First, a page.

What does that mean?  It means at least two interesting things:  First, it tells me, in this case, that the person posting as “Richard Nygren” had already been placed under a “shadow ban” under a prior pseudonym (or series of pseudonyms), but that he was carelessly using an account that Disqus already recognized.  Second, and even more significantly, “Shadow Banned” means that, while I can see his comments on my moderator panel, the only other person who can see his comments is the “Shadow Banned” poster himself.  That’s the point of a “Shadow Ban”:  The person who is under the ban thinks that he’s still able to post on a Disqus blog because he can see what he’s posted.  So, until he gets a clue, he continues to comment.  But nobody else except the moderator can see his comments.

(If I’m incorrect in this, I’ll welcome correction.)

What this obviously says is that it was “EWC” himself who posted as “Richard Nygren” and then scurried back to the Obsession Board to announce that “Richard Nygren” had just surfaced at Sic et Non.  Other than I myself, only “EWC” could have known that “Richard Nygren” had posted on my blog.  (I learned about the alleged “Mr. Nygren’s” post from “EWC’s” announcement of it on the Obsession Board, and then I found it on my own moderator panel – though I didn’t at first notice the “Shadow Banned” label.)

And then it was “EWC” who breathlessly announced that I had supposedly deleted “both” of “Richard Nygren’s” comments on my blog.  But only EWC and I are in the position to know that there were once two of them.  (And again, I learned this from EWC and had to go to my Disqus moderator panel to confirm it.)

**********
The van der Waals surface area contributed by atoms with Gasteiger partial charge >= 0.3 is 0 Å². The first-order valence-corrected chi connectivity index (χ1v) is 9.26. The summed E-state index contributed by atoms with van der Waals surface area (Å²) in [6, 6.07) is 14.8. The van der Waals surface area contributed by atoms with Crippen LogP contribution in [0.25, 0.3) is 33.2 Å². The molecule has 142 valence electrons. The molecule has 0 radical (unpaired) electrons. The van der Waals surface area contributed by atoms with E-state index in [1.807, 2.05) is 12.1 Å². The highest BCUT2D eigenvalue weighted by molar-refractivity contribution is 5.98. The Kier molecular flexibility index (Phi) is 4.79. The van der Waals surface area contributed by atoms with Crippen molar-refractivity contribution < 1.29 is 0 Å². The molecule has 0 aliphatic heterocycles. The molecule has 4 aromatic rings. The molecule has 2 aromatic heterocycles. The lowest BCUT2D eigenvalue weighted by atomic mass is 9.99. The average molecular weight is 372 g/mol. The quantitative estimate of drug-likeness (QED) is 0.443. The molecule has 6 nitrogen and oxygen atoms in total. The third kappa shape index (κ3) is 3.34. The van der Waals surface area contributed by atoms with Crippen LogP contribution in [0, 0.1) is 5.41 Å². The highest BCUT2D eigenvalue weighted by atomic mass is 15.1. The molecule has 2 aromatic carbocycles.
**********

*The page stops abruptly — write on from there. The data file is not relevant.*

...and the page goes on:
But I’ve deleted nothing at all from “Richard Nygren.”  Those two posts never appeared at all – except to EWC and, eventually, to me on my moderator panel.  They were never deleted.  I expect that he imagined that they had been deleted, but that’s only because he had probably never noticed that, during a prior bout of trollish mischief-making on my blog, he had been shadow banned.

“Oh, what a tangled web we weave,” wrote Sir Walter Scott, “when first we practice to deceive!”

Of course, there is now frothing indignation over at the Obsession Board about my dictatorial censorship, and so on and so forth, which is probably pretty gratifying to “EWC.”  He loves this kind of stuff.  He has a lengthy history of regaling his gullible audience there at the Obsession Board with claims to have been an actively serving but unbelieving bishop (perhaps, now, even an unbelieving stake president!) who traveled with me on one of my tours of Israel, where he witnessed at first-hand my buffoonish antics and brazen lies; of almost certainly fictional accounts of conversations with former BYU colleagues of mine who enthusiastically describe the great relief felt in my department and across the University when I retired (or, in some versions of this tale, when I was forced into retirement at the tender age of only sixty-eight), and etc. and etc.

In the course of their howls of protest, “EWC’s” marks have also discovered that I have supposedly banned a poster who went by “Chubby Steve” and that I’ve deleted his posts, too.  My reign of terror grows more oppressive every day!  But, as a matter of fact, although I was going to ban him shortly, I didn’t.  He hasn’t been banned.  He took the hint first, and stopped posting.  But he didn’t just stop there.  I look on my state-of-the-art Disqus moderator panel and there, under the heading of “Deleted,” are Chubby Steve’s posts, each of them bearing the label “This comment has been deleted by the user and can’t be changed.

In other words, for whatever reason, Chubby Steve deleted his own posts.